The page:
Social Media and the Temptation of Vainglory
In Imagining the Kingdom, James K. A. Smith argues that our mundane actions shape the way we perceive and live in the world. Chaos theory has shown us that a butterfly flapping its wings in Brazil can bring about a hurricane in Louisiana. In the same way our banal yet daily habits of IPhone usage such as swiping the screen or sending a text form our character. As Aristotle noted, our daily habits play a significant role in our character and our character, in turn, plays a significant role in how we perceive and act in the world.
Our world is changing at lightning speed. When I was a kid we didn’t have the Internet or IPhones, but we did have television. When my father was a kid, he didn’t have television, but did have radio. My grandfather, who grew up on a dairy farm, had kerosene lamps and an outhouse. He milked the cows and played ball with his siblings in the fields. This brings me to Smith and his discussion of those of us who inhabit the smart phone age.
First, some relevant observations from Smith:
“[B]oth Facebook and Twitter can seem to foster habits of self-display that closely resemble the vice of vainglory. . . . With the expansion of social media, every space is a space of ‘mutual self-display.’ As a result, every space is a kind of visual echo chamber. We are no longer seen doing something; we’re doing something to be seen.
“To become habituated to an IPhone is to implicitly treat the world as ‘available’ to me and at my disposal—to constitute the world as ‘at-hand’ for me, to be selected, sealed, scanned, tapped, and enjoyed.”
“A way of relating to a phone has now become a way of relating to the world”
As a parent with two (almost three) teenagers, we constantly battle smart phone usage. The phone turned tool turned toy turned companion. I’m told many would rather cut off their pinky finger than give up their phones for a week! Really?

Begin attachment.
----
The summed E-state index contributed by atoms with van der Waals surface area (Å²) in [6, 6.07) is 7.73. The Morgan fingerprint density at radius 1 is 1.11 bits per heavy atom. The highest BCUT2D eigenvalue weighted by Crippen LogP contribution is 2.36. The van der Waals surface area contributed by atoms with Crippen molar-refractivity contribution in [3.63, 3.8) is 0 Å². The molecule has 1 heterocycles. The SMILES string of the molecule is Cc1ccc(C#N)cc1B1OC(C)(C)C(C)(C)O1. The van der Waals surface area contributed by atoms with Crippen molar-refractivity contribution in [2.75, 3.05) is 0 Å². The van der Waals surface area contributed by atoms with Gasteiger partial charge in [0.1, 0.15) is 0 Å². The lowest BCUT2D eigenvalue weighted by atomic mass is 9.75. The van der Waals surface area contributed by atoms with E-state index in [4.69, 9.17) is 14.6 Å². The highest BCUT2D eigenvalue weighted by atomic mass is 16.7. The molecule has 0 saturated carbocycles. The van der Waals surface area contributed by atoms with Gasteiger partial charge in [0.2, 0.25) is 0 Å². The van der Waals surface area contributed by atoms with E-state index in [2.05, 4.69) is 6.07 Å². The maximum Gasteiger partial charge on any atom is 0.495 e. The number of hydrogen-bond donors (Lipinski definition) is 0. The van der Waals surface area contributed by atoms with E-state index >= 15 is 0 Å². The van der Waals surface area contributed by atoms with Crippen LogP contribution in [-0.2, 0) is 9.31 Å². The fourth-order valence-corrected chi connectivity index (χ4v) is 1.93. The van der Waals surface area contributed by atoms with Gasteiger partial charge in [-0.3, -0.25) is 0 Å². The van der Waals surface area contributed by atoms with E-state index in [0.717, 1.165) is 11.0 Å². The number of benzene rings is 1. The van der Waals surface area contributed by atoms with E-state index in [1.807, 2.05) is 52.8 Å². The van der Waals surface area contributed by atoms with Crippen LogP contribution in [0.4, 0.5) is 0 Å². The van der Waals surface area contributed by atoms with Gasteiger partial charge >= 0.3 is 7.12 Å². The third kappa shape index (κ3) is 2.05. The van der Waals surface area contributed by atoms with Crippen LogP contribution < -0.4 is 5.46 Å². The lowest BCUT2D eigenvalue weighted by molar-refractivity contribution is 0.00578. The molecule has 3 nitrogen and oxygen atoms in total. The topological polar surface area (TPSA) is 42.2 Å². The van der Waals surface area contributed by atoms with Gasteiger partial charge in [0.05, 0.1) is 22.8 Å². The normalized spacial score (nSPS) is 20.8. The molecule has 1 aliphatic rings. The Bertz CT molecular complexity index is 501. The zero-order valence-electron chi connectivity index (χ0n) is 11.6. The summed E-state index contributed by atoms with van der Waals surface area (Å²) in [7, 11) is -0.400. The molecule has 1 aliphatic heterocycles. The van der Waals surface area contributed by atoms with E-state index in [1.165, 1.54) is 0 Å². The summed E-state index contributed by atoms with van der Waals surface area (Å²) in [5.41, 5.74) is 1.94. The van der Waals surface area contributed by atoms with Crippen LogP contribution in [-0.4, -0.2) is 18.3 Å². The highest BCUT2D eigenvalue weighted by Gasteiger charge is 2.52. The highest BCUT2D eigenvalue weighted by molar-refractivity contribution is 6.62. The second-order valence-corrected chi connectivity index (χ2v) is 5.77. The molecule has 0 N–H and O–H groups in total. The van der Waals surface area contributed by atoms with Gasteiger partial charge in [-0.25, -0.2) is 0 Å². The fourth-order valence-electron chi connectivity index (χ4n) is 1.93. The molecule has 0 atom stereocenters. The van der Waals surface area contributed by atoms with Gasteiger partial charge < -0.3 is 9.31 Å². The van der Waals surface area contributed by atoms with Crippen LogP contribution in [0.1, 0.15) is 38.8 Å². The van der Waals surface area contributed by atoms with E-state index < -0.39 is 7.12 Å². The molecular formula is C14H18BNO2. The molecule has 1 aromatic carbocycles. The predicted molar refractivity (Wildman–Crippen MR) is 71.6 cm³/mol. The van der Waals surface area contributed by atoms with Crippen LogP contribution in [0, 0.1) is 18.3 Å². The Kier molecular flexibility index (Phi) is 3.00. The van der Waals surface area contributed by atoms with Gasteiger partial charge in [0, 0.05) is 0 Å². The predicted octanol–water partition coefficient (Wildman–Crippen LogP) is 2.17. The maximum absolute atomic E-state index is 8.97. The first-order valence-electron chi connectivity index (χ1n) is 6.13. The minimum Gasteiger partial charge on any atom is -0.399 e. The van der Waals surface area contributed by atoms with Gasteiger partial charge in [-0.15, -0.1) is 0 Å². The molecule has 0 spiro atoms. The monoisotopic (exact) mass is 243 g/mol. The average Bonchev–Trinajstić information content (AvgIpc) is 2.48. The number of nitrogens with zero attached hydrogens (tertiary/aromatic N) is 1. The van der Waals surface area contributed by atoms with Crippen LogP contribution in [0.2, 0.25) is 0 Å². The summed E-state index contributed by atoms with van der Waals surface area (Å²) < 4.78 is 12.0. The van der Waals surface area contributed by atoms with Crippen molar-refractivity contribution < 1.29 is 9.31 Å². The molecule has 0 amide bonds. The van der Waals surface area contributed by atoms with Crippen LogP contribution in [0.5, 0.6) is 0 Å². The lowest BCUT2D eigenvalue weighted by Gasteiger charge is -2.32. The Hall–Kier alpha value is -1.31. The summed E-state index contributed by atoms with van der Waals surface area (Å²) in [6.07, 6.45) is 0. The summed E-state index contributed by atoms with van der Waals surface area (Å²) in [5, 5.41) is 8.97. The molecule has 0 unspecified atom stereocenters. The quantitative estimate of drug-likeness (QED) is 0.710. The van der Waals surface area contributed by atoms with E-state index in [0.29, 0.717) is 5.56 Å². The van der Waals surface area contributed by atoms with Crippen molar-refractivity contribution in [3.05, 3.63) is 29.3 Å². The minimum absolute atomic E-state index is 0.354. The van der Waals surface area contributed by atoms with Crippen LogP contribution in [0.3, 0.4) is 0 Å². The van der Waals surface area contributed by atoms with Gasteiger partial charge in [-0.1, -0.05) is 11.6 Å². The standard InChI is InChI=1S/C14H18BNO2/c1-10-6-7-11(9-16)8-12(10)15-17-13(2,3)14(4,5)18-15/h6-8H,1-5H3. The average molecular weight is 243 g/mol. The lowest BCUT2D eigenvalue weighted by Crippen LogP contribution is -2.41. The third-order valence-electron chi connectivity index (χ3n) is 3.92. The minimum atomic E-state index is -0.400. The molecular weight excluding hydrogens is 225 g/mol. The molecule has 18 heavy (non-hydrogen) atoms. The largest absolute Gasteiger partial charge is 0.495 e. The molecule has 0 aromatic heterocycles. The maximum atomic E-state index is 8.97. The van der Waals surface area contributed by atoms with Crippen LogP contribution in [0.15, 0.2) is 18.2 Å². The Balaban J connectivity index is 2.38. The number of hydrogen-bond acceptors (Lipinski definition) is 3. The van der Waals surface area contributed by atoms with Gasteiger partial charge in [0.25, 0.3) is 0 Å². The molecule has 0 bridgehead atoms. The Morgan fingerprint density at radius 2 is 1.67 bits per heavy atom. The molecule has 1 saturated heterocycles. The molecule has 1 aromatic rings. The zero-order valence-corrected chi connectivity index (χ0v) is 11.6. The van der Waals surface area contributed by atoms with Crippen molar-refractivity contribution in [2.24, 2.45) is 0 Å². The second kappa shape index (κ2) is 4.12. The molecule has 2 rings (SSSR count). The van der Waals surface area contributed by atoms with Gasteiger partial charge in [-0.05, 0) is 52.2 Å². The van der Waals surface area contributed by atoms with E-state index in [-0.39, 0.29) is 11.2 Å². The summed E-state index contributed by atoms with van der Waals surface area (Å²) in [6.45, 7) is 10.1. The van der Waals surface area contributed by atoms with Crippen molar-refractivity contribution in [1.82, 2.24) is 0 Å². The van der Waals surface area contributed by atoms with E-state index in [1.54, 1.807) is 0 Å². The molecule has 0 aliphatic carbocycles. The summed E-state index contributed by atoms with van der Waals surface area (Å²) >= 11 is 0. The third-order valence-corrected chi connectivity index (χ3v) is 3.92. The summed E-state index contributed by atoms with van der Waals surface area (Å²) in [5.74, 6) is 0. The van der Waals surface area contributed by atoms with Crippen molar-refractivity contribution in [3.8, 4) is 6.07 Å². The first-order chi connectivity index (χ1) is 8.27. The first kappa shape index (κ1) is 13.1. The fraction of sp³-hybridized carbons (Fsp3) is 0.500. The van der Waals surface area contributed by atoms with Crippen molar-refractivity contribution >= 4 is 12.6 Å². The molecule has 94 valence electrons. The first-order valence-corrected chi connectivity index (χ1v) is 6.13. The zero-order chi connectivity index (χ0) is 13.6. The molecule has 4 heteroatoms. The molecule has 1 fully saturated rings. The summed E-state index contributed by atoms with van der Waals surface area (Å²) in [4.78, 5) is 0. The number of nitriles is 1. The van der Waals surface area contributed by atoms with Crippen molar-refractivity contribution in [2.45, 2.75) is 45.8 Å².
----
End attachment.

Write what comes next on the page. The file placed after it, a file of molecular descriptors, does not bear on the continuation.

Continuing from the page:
The bing of a new text, the bong of an incoming email, the beep of a Facebook message fill the airwaves of our home. When kids get together today, more often than not, they sit around the table staring down at their phones. (Remember the good old days when we had to talk?) Pictures are posted and consulted every few minutes to keep track of “likes” and other comments. Events are staged so that more pictures can be posted. Group conversations over text or Snapchat continue into the night and start again in the morning as the faithful beeps begin anew. Our kid’s way of relating to their friends has changed. At the risk of sounding old-fashion, I don’t like it. As a philosopher convinced that virtue, and thus our daily habits, matter, I don’t like it.
So, what to do? Ban all social media? Get rid of the IPhones? Ha! Fat chance. Perhaps, as a start, let’s just admit that nothing is neutral . . .
. . . this post was interrupted midsentence as my wife sent me a text telling me to go take a picture of my son who was on the roof retrieving a ball. I dutifully took the picture to which my son said, “You can post this picture on Facebook if you want.” QED
Need I say more? I suppose I’m ranting a bit in this post. Behind my rant is a desire to be wise about the rituals that shape my family. I desire also genuine community with fellow seekers in the Kingdom of God. The Internet age has not made this impossible, but it adds challenges: challenges that we must be aware of as faithful followers of Christ who live for Another rather than the next photo uploaded to Instagram.
 James K. A. Smith, Imagining the Kingdom (Grand Rapids, MI: Baker Academic, 2013), 145, 146.
 Ibid., 143.